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Royal Historical Society

Royal Historical Society
AbbreviationRHistS, RHS
Formation1868; 156 years ago (1868)
Merger ofCamden Society (1897) with the RHS
Registration no.206888
Legal statusCharity
PurposeHistorical studies
HeadquartersUniversity College London, Gower Street, WC1E 6BT
Membership (2021)
4,500+ members
Emma Griffin
Adam Hughes
Key people
Philip Carter, academic director
Main organ
Formerly called
The Historical Society

The Royal Historical Society, founded in 1868, is a learned society of the United Kingdom which advances scholarly studies of history.


The society was founded and received its royal charter in 1868. Until 1872 it was known as the Historical Society.[1] In 1897, it merged with (or absorbed) the Camden Society, founded in 1838.[2] In its origins, and for many years afterwards, the society was effectively a gentlemen's club. However, in the middle and later twentieth century the RHS took on a more active role in representing the discipline and profession of history.

Current activities

The society exists to promote historical research in the United Kingdom and worldwide, representing historians of all kinds. Its activities primarily concern advocacy and policy research, training, publishing, grants and research support, especially for early career historians, and awards and professional recognition. It provides a varied programme of lectures and one-day and two-day conferences and symposia covering diverse historical topics. It convenes in London and from time to time elsewhere throughout the United Kingdom. Since 1967 it has been based at University College London.[3]


The society is governed by a board of trustees called the council, which is chaired by the RHS President. The president and members of council are elected from the society's fellows. There are 22 councillors, each of whom serves a four-year term. Every year the fellowship elects three new members of council using a preferential voting system. Council members come from a wide variety of backgrounds and research interests.[4]

Fellows and members

The society's membership comprises honorary vice-presidents (management), elected fellows (entitled to use FRHistS as post-nominal letters), associate fellows, and members.[5]

Fellowships are awarded to those who have made an original contribution to historical scholarship, typically through the authorship of a book, a body of scholarly work similar in scale and impact to a book, the organisation of exhibitions and conferences, the editing of journals, and other works of diffusion and dissemination grounded in historical research. Election is conducted by review and applications must be supported by someone who is already a fellow. A list of current fellows and members is maintained online by the RHS.[6]


The society's publications include its monographic series Studies in History (1975–2020) and New Historical Perspectives (2016–),[7] its annual Transactions[8] (first published as Transactions of the Historical Society, 1872),[9] and the Camden Series of editions and translations of texts; as well as digital publications, such as the Bibliography of British and Irish History.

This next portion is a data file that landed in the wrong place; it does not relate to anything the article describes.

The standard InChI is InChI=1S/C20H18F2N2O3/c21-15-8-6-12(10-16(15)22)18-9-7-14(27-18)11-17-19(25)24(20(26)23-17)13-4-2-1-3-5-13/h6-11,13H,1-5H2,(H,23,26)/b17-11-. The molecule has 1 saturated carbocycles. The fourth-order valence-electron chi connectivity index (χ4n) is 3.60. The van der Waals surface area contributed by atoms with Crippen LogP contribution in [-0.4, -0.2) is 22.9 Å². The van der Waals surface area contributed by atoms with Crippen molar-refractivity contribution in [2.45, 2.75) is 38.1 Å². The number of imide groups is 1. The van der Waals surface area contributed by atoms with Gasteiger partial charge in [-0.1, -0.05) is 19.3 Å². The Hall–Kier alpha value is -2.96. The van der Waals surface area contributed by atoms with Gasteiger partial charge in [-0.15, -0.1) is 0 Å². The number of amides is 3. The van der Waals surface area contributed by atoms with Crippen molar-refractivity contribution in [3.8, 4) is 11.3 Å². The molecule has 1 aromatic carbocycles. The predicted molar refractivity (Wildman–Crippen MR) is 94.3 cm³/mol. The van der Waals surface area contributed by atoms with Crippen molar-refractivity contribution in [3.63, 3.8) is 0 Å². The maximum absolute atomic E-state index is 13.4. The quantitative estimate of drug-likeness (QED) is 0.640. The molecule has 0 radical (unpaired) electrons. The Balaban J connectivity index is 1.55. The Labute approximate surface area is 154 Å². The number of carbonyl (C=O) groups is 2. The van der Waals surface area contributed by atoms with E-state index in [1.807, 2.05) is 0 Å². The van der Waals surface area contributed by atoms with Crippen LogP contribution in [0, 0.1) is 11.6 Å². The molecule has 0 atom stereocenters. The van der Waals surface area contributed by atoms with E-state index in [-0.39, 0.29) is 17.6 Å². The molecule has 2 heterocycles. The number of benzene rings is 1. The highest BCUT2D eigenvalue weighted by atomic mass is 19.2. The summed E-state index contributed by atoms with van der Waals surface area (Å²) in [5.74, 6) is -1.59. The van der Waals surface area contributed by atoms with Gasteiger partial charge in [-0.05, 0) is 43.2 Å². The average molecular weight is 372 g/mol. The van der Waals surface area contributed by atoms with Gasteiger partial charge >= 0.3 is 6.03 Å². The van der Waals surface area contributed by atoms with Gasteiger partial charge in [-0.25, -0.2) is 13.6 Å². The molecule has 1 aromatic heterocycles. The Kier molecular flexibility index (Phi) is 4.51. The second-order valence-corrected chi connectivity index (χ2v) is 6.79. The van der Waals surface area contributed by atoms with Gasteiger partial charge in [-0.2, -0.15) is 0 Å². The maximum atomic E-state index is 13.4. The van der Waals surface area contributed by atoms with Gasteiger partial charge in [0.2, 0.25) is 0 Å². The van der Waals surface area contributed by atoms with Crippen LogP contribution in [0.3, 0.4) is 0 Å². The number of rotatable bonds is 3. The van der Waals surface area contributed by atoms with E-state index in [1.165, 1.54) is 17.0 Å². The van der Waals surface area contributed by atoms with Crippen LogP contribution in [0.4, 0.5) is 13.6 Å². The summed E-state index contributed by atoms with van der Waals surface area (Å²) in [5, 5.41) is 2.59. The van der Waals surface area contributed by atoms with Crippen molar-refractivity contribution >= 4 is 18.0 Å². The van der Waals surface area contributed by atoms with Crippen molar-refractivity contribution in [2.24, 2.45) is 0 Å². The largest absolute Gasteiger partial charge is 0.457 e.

The society runs an active open-access online blog, entitled Historical Transactions.[10] It was established in 2018 as part of the commemoration of the Royal Historical Society’s 150th Anniversary.


The regular prizes, awards and recognitions granted by the society include:[11]

Only two historians have been awarded both the Whitfield Prize and the Alexander Prize:

  • A. G. Rosser – Alexander Prize (1983), Whitfield Prize (1989)
  • Ryan Hanley – Alexander Prize (2015), Whitfield Prize (2019)[12][13]

List of presidents

The presidents of the society have been:[14][15]

See also


  1. ^ Library of Congress authorities
  2. ^ Milne, Alexander Taylor (1968). A Centenary Guide to the Publications of the Royal Historical Society 1868–1968, and of the former Camden Society 1838–1897. Royal Historical Society Guides and Handbooks. London: Royal Historical Society. p. 49n. ISBN 9780901050007.
  3. ^ "History of the Society". RHS. Archived from the original on 9 September 2021. Retrieved 9 September 2021.
  4. ^ "RHS Officers". Archived from the original on 11 September 2021. Retrieved 11 September 2021.
  5. ^ "Membership". RHS. Archived from the original on 1 January 2020. Retrieved 21 November 2019.
  6. ^ "RHS Fellows and Members". RHS. Archived from the original on 11 June 2019. Retrieved 11 September 2019.
  7. ^ "New Historical Perspectives". RHS. Archived from the original on 9 September 2021. Retrieved 9 September 2021.
  8. ^ "Transactions of the RHS". RHS. Archived from the original on 28 September 2021. Retrieved 9 September 2021.
  9. ^ Vol. 1 ([1872])–v. 10 (1882); new ser., v. 1 (1883)–new ser., v. 20 (1906); 3rd ser., v. 1 (1907)–3rd ser., v. 11 (1917); 4th ser., v. 1 (1918)–4th ser., v. 32 (1950); 5th ser., v. 1 (1951)–5th ser., 40 (1990); 6th ser., 1 (1991)– (British Library catalogue)
  10. ^ "Historical Transactions". RHS. Archived from the original on 27 September 2021. Retrieved 11 September 2021.
  11. ^ "Prizes". RHS. Archived from the original on 9 September 2021. Retrieved 9 September 2021.
  12. ^ "RHS Whitfield Prize Winners | RHS". Retrieved 2 July 2023.
  13. ^ "RHS Alexander Prize Past Winners | RHS". Retrieved 2 July 2023.
  14. ^ "Presidents of the Royal Historical Society" (PDF). 4 March 2016. Archived (PDF) from the original on 4 March 2016. Retrieved 8 August 2021.
  15. ^ "Past Presidents". Archived from the original on 12 September 2021. Retrieved 12 September 2021.


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Royal Historical Society
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